The celebrity gravy train has stopped short for octomoms Kate Gosselin and Nadia Suleman, both of whom are finding themselves in dire financial straits now that the spotlight has gone dark.
It’s quite the dilemma, indeed. Having eight children made these women rich and famous, but now those eight mouths need food, clothes, and a very big roof over their head.
Nadya Suleman was getting some major checks back when she shared her multiple pregnancy with the world in 2009, and achieved a reported net worth of $1 million.
Today, she has next to nothing left.
"I'm in a situation now where we are literally broke," Suleman told she told Dr. Drew Pinsky on his 'Lifechangers' show. "Every single thing I do... is just me surviving."
Suleman has six more children in addition to the eight from her multiple birth. She told Dr. Drew that she can’t meet her monthly expenses of $12,000 for her 14 kids, which includes private school and a $3,000 mortgage. It has gotten so bad, she can't afford to fix her bathroom faucet and bathing her kids in the kitchen sink.
Kate Gosselin’s cash went out as quickly as it came in when when she spent big bucks on personal makeup artists, hairdressers, bodyguards and plastic surgery. Now Gosselin can’t seem to land another reality show, so she has turned to something most American moms know how to do all too well to make ends meet—coupon clipping. Gosselin has a new gig blogging about how she stretches her coupons for CouponCabin.com. The blog officially kicks off later this month.
"Kate Gosselin was at one time worth reportedly $5 million. Between the estimated $250,000 she banked for each episode of ‘Kate Plus 8,’ the $500,000 she made for her involvement with ‘Dancing With the Stars,’ book deals and sales, speaking engagements and more, that money rolled in pretty easily," Dorothy Cascerceri, Senior Editor In Touch Weekly, told Fox411. "But now, the reality star is scrambling to find a way to pay her bills. At the height of her fame, this money meant nothing to her, but perhaps she should have been saving for a rainy day and her children's futures, instead of focusing so much on her appearance."
Kate does receive some child support from her ex husband Jon Gosselin who, now working as a computer support engineer, warned his ex in September that she needed to get back to basics.
"Reality television is not a career. Get back to a normal life, simple life, provide for your family and go from there," Jon told RumorFix.com.
Personal finance experts say both women need to get their financial houses in order.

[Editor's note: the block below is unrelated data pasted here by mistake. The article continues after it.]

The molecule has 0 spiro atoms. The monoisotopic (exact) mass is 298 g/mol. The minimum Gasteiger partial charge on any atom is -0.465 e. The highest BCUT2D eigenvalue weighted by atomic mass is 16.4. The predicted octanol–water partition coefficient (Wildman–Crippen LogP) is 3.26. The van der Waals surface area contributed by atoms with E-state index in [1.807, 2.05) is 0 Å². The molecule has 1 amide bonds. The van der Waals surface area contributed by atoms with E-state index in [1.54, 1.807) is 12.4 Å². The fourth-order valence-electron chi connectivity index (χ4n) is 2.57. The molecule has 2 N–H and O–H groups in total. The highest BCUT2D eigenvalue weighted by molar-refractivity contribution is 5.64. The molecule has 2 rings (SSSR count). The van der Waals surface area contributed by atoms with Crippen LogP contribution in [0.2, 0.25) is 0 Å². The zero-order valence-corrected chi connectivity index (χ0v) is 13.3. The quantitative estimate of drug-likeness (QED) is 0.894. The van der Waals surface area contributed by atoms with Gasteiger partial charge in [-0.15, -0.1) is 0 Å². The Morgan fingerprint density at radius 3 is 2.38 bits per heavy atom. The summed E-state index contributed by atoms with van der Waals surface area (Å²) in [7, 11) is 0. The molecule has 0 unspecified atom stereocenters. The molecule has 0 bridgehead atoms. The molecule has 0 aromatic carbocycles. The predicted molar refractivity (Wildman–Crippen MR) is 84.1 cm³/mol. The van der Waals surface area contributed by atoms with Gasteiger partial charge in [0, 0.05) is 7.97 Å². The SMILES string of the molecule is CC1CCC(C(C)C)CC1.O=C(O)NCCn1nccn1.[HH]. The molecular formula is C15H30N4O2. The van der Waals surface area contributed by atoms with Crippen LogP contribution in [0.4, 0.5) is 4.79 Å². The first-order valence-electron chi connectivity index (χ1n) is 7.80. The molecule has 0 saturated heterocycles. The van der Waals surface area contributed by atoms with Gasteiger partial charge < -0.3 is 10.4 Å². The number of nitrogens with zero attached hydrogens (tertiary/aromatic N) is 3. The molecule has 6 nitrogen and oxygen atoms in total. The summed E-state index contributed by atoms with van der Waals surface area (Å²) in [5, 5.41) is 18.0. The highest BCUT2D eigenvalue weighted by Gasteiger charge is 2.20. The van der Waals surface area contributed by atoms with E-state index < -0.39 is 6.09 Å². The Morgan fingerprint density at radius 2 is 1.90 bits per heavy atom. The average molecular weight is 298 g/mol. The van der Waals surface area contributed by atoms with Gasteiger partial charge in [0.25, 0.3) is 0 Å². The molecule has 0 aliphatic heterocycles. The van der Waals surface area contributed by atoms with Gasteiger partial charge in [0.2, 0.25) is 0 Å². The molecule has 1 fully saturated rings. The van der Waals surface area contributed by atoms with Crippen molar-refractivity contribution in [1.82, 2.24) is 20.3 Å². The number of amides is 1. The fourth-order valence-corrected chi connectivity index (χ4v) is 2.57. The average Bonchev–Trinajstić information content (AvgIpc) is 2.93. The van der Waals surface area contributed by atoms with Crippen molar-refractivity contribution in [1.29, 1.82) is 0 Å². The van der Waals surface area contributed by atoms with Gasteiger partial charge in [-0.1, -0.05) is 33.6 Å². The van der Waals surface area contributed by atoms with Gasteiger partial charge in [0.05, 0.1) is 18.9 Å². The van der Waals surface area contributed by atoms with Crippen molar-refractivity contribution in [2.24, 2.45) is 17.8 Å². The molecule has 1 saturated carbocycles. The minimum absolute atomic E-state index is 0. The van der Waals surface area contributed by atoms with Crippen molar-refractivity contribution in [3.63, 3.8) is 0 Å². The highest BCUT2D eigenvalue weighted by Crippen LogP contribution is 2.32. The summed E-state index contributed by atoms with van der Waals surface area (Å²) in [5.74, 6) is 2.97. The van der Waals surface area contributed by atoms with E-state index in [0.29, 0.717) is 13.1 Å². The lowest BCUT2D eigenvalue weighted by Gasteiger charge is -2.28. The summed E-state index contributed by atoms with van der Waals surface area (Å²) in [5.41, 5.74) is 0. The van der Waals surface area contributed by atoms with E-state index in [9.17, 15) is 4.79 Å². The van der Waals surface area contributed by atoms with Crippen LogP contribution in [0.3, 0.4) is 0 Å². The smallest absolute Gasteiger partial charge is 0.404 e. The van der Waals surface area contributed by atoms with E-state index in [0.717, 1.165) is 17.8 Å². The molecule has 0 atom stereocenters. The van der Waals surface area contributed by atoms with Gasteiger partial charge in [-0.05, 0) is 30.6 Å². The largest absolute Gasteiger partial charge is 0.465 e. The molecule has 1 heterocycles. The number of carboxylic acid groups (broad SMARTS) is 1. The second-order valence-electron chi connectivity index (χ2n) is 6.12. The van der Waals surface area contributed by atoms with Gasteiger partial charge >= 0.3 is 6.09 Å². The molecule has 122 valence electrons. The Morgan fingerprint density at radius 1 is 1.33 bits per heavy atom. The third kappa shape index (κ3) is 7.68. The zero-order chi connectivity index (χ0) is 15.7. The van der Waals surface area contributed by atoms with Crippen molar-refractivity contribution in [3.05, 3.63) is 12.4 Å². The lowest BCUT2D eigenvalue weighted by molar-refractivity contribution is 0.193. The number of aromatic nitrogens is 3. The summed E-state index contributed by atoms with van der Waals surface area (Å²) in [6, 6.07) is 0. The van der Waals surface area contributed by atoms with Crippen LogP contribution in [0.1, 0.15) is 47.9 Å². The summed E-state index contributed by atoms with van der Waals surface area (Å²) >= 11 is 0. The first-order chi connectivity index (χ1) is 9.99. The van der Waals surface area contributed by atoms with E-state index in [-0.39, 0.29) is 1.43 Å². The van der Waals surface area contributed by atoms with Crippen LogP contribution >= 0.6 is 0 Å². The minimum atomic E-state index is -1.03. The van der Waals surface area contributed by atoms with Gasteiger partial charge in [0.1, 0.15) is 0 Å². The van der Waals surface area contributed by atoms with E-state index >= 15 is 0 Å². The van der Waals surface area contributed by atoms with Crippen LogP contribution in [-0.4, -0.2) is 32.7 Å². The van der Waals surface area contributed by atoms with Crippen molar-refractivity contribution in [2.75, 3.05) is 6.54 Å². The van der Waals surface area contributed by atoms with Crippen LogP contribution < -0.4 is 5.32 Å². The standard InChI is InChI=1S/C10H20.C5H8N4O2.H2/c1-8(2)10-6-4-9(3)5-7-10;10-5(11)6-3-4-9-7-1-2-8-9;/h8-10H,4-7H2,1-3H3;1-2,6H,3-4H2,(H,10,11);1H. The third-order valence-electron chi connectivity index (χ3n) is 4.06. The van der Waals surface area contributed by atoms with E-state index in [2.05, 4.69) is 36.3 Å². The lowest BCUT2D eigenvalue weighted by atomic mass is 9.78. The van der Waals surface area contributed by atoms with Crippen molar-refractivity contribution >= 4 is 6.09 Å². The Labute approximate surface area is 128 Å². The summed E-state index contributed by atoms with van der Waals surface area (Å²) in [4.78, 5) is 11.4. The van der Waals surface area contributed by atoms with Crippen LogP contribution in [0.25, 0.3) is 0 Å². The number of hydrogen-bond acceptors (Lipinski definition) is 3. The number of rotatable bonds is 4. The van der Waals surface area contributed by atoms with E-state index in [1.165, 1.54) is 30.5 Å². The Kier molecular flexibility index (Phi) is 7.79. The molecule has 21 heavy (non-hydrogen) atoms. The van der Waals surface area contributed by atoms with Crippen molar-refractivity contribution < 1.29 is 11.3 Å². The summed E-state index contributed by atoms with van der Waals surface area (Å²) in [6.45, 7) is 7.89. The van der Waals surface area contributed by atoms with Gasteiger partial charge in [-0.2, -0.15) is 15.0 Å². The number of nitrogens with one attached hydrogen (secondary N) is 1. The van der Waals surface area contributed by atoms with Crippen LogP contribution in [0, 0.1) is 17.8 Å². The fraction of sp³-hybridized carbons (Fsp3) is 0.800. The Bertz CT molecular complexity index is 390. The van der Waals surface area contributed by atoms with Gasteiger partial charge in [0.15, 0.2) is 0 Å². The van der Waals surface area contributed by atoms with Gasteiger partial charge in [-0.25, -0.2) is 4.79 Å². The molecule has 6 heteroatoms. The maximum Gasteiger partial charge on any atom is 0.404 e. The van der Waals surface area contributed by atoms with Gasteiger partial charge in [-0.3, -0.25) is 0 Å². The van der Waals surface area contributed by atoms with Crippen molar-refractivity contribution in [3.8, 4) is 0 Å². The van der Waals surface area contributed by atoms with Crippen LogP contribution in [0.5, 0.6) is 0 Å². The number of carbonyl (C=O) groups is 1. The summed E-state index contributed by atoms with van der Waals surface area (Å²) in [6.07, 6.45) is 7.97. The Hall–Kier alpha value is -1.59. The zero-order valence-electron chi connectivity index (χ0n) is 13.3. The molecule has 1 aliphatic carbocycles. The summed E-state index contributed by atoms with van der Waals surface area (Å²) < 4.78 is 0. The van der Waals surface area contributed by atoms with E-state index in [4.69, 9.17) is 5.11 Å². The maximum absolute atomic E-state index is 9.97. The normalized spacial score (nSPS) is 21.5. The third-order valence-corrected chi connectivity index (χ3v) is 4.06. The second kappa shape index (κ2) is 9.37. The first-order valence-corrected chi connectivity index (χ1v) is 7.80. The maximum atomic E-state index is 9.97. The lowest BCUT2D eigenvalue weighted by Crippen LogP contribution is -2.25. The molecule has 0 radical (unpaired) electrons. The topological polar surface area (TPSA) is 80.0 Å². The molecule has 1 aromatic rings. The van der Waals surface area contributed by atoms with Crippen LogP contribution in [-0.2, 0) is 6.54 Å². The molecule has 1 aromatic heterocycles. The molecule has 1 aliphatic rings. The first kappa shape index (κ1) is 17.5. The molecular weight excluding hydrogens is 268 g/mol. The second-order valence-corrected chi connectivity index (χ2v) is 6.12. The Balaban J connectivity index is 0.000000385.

“What these octomoms are experiencing is a larger than life version of what so many of the rest of us Americans are struggling with - a resetting of expectations. What I see in both of these situations is a real opportunity,” personal finance expert and author of “On My Own Two Feet: A Modern Girl’s Guide to Personal Finance” Manisha Thakor told Fox411. “Whether it's starting off with a weekly food or entertainment budget, have a family caucus and decide together whether the money will get spent all at once, or saved up for more of a splurge at month end. At the end of the day the only way for anyone - octomom or the rest of us - to get back into financial balance is to earn more or spend less.”
Unlike most mothers, however, Suleman won’t need to face reality right away. Dr. Drew is giving her a bailout which includes a six month online class to get certified as a personal trainer, cleaning services and nannying services.
Handouts aside, both these ladies will have a tough time teaching their massive broods personal financial responsibility down the road.
“These moms will likely be hard pressed to teach their children financial responsibility and will have a devil of a time trying to explain where all the money went, especially since their children themselves worked and sacrificed a portion of their healthy 'natural childhood,' which it could be argued is essential to their future mental health,” said parenting expert Ellen Rittberg, author of “35 Things Your Teen Won’t Tell You So I Will.” “If their children buy in to the concept that instant celebrity/instant wealth is a good thing, they too will be drawn to look-at-me quick-fixes. Maybe if these moms learn from their experience, they can try to say, 'don't do what I did,' a negative lesson, at best.”